CAMP LEJEUNE, N.C. -- He remembered the cloud of dust swallowing a vehicle on his patrol … and then the waiting. Twenty excruciating seconds of radio silence passed without a call for help, recalled 1st Lt. Adam Bablitch, a platoon commander with 2nd Combat Engineer Battalion, 2nd Marine Division, during the battalion’s memorial service Nov. 6.
On June 20, 2014, Staff Sgt. David Stewart, a Stafford, Virginia, native, Cpl. Brandon Garabrant, a Peterborough, New Hampshire, native, and Cpl. Adam Wolff, a Cedar Rapids, Iowa, native, were killed while conducting route clearance operations with 2nd CEB in Helmand province, Afghanistan.
Fathers, sons, husbands, brothers, Marines: the three fallen service members left a hole in the unit and the lives of those they loved. But for the families and brothers in arms who gathered for the ceremony, they also left strong memories to help fill the void.
“He was a very generous guy, and he was always thinking of other people,” said Lance Cpl. Matthew Duhon, a combat engineer with the unit, as he reflected on his memories of Wolff. “I can’t count how many random gifts I’ve received from Adam. Like the time he bought my wife and I a gingerbread house around Christmas time. He also gave gifts to the platoon to boost morale. That’s just the kind of guy Adam was. He had a genuine kindness that was hard to come by.”
The room remained silent throughout the ceremony as the unit’s Marines reflected on memories of their fallen comrades.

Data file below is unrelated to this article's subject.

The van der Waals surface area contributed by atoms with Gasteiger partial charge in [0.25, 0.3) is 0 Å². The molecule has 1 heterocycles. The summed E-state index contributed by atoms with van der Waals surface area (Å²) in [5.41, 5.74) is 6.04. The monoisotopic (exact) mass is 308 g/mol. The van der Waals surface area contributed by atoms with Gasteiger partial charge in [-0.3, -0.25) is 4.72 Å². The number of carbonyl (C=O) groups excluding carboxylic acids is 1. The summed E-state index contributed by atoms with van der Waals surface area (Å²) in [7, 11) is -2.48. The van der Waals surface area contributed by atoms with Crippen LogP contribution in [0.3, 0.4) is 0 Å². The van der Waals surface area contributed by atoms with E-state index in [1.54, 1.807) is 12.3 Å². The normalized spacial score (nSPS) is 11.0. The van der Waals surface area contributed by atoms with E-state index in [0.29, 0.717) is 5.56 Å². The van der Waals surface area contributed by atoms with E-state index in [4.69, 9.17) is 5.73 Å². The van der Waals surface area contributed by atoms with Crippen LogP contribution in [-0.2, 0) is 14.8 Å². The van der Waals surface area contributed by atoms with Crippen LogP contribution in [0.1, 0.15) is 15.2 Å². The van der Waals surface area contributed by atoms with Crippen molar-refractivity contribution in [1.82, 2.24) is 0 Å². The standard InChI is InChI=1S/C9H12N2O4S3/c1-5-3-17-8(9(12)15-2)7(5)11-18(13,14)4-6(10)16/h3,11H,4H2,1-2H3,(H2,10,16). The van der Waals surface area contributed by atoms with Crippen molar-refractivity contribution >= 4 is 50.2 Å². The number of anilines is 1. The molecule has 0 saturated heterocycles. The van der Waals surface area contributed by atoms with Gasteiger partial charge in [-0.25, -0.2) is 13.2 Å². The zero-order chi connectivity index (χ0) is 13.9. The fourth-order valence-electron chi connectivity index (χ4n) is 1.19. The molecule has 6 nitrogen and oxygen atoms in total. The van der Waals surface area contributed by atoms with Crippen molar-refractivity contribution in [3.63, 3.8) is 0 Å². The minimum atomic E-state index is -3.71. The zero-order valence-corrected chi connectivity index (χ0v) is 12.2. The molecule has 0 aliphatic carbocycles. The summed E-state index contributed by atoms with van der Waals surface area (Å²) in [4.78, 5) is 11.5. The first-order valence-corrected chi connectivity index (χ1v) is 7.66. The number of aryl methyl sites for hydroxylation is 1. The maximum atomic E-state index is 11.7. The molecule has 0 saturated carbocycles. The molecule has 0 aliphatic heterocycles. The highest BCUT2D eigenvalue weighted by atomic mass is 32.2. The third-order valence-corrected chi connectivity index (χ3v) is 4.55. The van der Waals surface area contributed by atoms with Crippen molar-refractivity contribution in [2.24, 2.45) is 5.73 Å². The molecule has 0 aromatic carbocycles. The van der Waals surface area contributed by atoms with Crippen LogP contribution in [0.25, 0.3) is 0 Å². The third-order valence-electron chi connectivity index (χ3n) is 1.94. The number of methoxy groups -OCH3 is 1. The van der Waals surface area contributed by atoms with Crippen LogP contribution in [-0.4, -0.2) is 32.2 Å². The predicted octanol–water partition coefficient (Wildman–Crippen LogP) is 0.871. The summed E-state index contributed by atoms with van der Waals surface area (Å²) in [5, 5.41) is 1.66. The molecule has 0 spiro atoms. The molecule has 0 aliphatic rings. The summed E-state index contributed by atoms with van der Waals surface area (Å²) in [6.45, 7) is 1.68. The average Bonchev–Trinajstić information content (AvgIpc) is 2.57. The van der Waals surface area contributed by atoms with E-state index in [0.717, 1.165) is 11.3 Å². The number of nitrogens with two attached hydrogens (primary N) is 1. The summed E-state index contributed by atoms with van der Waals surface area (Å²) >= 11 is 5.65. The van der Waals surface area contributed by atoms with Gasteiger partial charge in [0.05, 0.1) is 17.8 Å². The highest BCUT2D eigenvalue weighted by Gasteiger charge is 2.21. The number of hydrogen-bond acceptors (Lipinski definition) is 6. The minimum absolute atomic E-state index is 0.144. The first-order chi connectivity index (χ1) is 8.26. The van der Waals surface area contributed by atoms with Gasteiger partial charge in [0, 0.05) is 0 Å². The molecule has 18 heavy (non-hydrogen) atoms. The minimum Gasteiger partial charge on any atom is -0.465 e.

“The Staff Sgt. Stewart that a lot of us remember was the embodiment of an outstanding Marine,” said Staff Sgt. Patrick Hobbs, a platoon sergeant with 2nd CEB. “But David was more than that, more than the epitome of a staff noncommissioned officer, or a drill instructor, or a combat engineer. He had internally captured what most of us read about portraying, the warrior spirit and warrior mentality.”
The battalion’s sergeant major stood before the audience and called out the names of Marines within the unit. A response of “present” returned from the Marines in attendance, but a cutting silence reigned as the call came for Stewart, Garabrant, and Wolff. The sergeant major called for each Marine three times. Three times the room remained silent, a testament to the unit’s loss.
“Cpl. Garabrandt was one of the most outstanding Marines I’ve met,” remembered Sgt. Travis S. Leeson. “No matter the mission, he always had a smile on his face. Being the gunner, he literally looked the enemies in the eyes. Mission upon mission, he showed great courage to defend our convoy.”
In the wake of their loss, the unit’s Marines took solace in the sense of duty, service and brotherhood that Stewart, Garabrant and Wolff carried with them into Afghanistan. Even now that his unit is home, Lt. Col. John Osborne, the battalion commander, continued to take heart in that knowledge.
“All three of these great Americans felt a common calling,” he said during his closing remarks. “They felt a drive to serve this nation, call themselves U.S. Marines, and absolutely lived to that standard. They did so willingly. They did so with a light heart, but a very honed purpose.”